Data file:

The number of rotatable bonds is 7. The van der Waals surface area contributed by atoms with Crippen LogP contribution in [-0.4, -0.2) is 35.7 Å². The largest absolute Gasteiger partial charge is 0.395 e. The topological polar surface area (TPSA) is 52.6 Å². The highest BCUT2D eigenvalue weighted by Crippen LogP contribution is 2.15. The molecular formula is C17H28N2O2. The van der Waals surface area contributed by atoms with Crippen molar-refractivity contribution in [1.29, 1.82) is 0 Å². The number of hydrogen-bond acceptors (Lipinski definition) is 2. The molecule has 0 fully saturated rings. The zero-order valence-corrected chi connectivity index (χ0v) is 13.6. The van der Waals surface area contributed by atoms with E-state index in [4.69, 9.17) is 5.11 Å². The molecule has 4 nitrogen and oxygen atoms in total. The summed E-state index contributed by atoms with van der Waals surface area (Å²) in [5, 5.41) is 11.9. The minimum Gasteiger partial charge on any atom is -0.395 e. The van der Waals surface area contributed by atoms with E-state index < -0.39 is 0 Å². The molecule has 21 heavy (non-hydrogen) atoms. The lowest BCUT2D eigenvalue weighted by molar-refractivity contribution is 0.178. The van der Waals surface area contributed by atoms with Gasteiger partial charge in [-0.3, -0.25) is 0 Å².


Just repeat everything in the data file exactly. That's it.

The number of rotatable bonds is 7. The van der Waals surface area contributed by atoms with Crippen LogP contribution in [-0.4, -0.2) is 35.7 Å². The largest absolute Gasteiger partial charge is 0.395 e. The topological polar surface area (TPSA) is 52.6 Å². The highest BCUT2D eigenvalue weighted by Crippen LogP contribution is 2.15. The molecular formula is C17H28N2O2. The van der Waals surface area contributed by atoms with Crippen molar-refractivity contribution in [1.29, 1.82) is 0 Å². The number of hydrogen-bond acceptors (Lipinski definition) is 2. The molecule has 0 fully saturated rings. The zero-order valence-corrected chi connectivity index (χ0v) is 13.6. The van der Waals surface area contributed by atoms with E-state index in [4.69, 9.17) is 5.11 Å². The molecule has 4 nitrogen and oxygen atoms in total. The summed E-state index contributed by atoms with van der Waals surface area (Å²) in [5, 5.41) is 11.9. The minimum Gasteiger partial charge on any atom is -0.395 e. The van der Waals surface area contributed by atoms with E-state index < -0.39 is 0 Å². The molecule has 21 heavy (non-hydrogen) atoms. The lowest BCUT2D eigenvalue weighted by molar-refractivity contribution is 0.178. The van der Waals surface area contributed by atoms with Gasteiger partial charge in [-0.3, -0.25) is 0 Å².